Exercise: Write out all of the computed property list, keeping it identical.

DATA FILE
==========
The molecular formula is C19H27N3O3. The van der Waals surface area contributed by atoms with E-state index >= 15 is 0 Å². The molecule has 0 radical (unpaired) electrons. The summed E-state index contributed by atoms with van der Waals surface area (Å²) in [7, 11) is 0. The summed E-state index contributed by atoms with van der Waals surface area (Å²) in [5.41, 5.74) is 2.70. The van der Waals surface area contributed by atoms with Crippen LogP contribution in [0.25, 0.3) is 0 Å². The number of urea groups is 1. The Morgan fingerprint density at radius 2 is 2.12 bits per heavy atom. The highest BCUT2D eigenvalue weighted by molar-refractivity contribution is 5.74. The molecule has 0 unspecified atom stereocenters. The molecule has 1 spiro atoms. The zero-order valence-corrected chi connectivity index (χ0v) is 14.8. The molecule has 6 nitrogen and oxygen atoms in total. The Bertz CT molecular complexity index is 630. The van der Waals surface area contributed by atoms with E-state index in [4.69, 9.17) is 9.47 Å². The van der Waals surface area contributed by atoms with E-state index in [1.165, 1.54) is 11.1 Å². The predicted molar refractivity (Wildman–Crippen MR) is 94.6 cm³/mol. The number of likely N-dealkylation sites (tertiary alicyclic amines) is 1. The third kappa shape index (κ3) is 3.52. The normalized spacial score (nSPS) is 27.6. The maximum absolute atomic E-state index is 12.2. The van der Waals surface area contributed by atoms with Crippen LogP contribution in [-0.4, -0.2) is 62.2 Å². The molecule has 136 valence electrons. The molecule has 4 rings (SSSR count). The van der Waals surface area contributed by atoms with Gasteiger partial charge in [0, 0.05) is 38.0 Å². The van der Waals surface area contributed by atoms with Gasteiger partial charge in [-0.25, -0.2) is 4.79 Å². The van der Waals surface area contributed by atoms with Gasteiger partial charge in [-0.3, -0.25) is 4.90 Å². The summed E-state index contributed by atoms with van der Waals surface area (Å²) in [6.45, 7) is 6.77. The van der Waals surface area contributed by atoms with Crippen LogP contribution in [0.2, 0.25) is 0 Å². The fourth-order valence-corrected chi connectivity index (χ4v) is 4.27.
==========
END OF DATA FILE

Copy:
The molecular formula is C19H27N3O3. The van der Waals surface area contributed by atoms with E-state index >= 15 is 0 Å². The molecule has 0 radical (unpaired) electrons. The summed E-state index contributed by atoms with van der Waals surface area (Å²) in [7, 11) is 0. The summed E-state index contributed by atoms with van der Waals surface area (Å²) in [5.41, 5.74) is 2.70. The van der Waals surface area contributed by atoms with Crippen LogP contribution in [0.25, 0.3) is 0 Å². The number of urea groups is 1. The Morgan fingerprint density at radius 2 is 2.12 bits per heavy atom. The highest BCUT2D eigenvalue weighted by molar-refractivity contribution is 5.74. The molecule has 0 unspecified atom stereocenters. The molecule has 1 spiro atoms. The zero-order valence-corrected chi connectivity index (χ0v) is 14.8. The molecule has 6 nitrogen and oxygen atoms in total. The Bertz CT molecular complexity index is 630. The van der Waals surface area contributed by atoms with E-state index in [4.69, 9.17) is 9.47 Å². The van der Waals surface area contributed by atoms with E-state index in [1.165, 1.54) is 11.1 Å². The predicted molar refractivity (Wildman–Crippen MR) is 94.6 cm³/mol. The number of likely N-dealkylation sites (tertiary alicyclic amines) is 1. The third kappa shape index (κ3) is 3.52. The normalized spacial score (nSPS) is 27.6. The maximum absolute atomic E-state index is 12.2. The van der Waals surface area contributed by atoms with Crippen LogP contribution in [-0.4, -0.2) is 62.2 Å². The molecule has 136 valence electrons. The molecule has 4 rings (SSSR count). The van der Waals surface area contributed by atoms with Gasteiger partial charge in [0, 0.05) is 38.0 Å². The van der Waals surface area contributed by atoms with Gasteiger partial charge in [-0.25, -0.2) is 4.79 Å². The van der Waals surface area contributed by atoms with Gasteiger partial charge in [-0.3, -0.25) is 4.90 Å². The summed E-state index contributed by atoms with van der Waals surface area (Å²) in [6.45, 7) is 6.77. The van der Waals surface area contributed by atoms with Crippen LogP contribution in [0.2, 0.25) is 0 Å². The fourth-order valence-corrected chi connectivity index (χ4v) is 4.27.